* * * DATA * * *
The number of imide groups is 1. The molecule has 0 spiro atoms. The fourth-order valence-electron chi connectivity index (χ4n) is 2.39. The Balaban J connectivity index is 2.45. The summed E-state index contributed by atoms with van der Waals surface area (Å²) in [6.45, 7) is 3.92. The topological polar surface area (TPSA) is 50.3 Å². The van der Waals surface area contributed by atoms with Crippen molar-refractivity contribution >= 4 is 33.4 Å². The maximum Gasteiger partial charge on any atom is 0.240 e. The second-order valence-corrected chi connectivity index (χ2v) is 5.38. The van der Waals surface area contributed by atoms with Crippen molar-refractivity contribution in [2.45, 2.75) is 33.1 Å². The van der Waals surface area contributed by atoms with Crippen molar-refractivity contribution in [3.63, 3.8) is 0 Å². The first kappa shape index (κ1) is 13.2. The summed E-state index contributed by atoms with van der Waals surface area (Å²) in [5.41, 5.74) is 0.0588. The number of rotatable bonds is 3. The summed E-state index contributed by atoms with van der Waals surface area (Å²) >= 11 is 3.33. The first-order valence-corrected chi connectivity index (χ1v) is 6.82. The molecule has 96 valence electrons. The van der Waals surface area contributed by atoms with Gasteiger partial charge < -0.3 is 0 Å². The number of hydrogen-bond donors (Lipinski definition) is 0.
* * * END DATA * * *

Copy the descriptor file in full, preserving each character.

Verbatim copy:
The number of imide groups is 1. The molecule has 0 spiro atoms. The fourth-order valence-electron chi connectivity index (χ4n) is 2.39. The Balaban J connectivity index is 2.45. The summed E-state index contributed by atoms with van der Waals surface area (Å²) in [6.45, 7) is 3.92. The topological polar surface area (TPSA) is 50.3 Å². The van der Waals surface area contributed by atoms with Crippen molar-refractivity contribution >= 4 is 33.4 Å². The maximum Gasteiger partial charge on any atom is 0.240 e. The second-order valence-corrected chi connectivity index (χ2v) is 5.38. The van der Waals surface area contributed by atoms with Crippen molar-refractivity contribution in [2.45, 2.75) is 33.1 Å². The van der Waals surface area contributed by atoms with Crippen molar-refractivity contribution in [3.63, 3.8) is 0 Å². The first kappa shape index (κ1) is 13.2. The summed E-state index contributed by atoms with van der Waals surface area (Å²) in [5.41, 5.74) is 0.0588. The number of rotatable bonds is 3. The summed E-state index contributed by atoms with van der Waals surface area (Å²) >= 11 is 3.33. The first-order valence-corrected chi connectivity index (χ1v) is 6.82. The molecule has 96 valence electrons. The van der Waals surface area contributed by atoms with Gasteiger partial charge < -0.3 is 0 Å². The number of hydrogen-bond donors (Lipinski definition) is 0.